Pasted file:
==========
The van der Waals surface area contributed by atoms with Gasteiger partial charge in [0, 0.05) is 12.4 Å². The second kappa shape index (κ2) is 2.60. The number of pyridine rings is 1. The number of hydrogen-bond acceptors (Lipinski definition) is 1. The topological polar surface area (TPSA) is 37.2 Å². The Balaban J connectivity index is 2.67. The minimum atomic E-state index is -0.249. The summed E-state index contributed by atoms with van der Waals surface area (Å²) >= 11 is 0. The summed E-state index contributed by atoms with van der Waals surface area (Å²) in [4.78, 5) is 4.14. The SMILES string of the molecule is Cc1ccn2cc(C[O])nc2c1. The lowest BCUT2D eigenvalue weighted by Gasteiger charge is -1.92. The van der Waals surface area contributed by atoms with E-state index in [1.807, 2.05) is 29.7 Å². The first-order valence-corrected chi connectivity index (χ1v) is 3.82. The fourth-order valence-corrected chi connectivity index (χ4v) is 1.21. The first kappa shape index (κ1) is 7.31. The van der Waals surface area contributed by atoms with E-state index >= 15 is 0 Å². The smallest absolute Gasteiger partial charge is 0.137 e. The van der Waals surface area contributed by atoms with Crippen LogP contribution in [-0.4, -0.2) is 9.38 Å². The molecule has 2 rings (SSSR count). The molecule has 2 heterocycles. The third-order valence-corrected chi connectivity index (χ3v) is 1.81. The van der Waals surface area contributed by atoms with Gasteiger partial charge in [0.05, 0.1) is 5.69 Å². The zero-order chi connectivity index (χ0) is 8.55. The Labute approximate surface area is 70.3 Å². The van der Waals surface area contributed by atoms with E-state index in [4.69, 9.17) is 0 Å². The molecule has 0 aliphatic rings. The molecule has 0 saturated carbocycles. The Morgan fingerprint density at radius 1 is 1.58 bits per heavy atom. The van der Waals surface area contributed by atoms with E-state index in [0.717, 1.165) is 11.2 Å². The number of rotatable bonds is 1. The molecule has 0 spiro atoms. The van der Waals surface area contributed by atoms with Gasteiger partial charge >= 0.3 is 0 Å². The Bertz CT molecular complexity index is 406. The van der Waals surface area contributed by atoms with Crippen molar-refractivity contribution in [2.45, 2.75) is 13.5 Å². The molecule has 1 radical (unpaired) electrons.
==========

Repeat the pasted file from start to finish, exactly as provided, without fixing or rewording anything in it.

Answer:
The van der Waals surface area contributed by atoms with Gasteiger partial charge in [0, 0.05) is 12.4 Å². The second kappa shape index (κ2) is 2.60. The number of pyridine rings is 1. The number of hydrogen-bond acceptors (Lipinski definition) is 1. The topological polar surface area (TPSA) is 37.2 Å². The Balaban J connectivity index is 2.67. The minimum atomic E-state index is -0.249. The summed E-state index contributed by atoms with van der Waals surface area (Å²) >= 11 is 0. The summed E-state index contributed by atoms with van der Waals surface area (Å²) in [4.78, 5) is 4.14. The SMILES string of the molecule is Cc1ccn2cc(C[O])nc2c1. The lowest BCUT2D eigenvalue weighted by Gasteiger charge is -1.92. The van der Waals surface area contributed by atoms with E-state index in [1.807, 2.05) is 29.7 Å². The first-order valence-corrected chi connectivity index (χ1v) is 3.82. The fourth-order valence-corrected chi connectivity index (χ4v) is 1.21. The first kappa shape index (κ1) is 7.31. The van der Waals surface area contributed by atoms with E-state index >= 15 is 0 Å². The smallest absolute Gasteiger partial charge is 0.137 e. The van der Waals surface area contributed by atoms with Crippen LogP contribution in [-0.4, -0.2) is 9.38 Å². The molecule has 2 rings (SSSR count). The molecule has 2 heterocycles. The third-order valence-corrected chi connectivity index (χ3v) is 1.81. The van der Waals surface area contributed by atoms with Gasteiger partial charge in [0.05, 0.1) is 5.69 Å². The zero-order chi connectivity index (χ0) is 8.55. The Labute approximate surface area is 70.3 Å². The van der Waals surface area contributed by atoms with E-state index in [4.69, 9.17) is 0 Å². The molecule has 0 aliphatic rings. The molecule has 0 saturated carbocycles. The Morgan fingerprint density at radius 1 is 1.58 bits per heavy atom. The van der Waals surface area contributed by atoms with E-state index in [0.717, 1.165) is 11.2 Å². The number of rotatable bonds is 1. The molecule has 0 spiro atoms. The van der Waals surface area contributed by atoms with Gasteiger partial charge >= 0.3 is 0 Å². The Bertz CT molecular complexity index is 406. The van der Waals surface area contributed by atoms with Crippen molar-refractivity contribution in [2.45, 2.75) is 13.5 Å². The molecule has 1 radical (unpaired) electrons.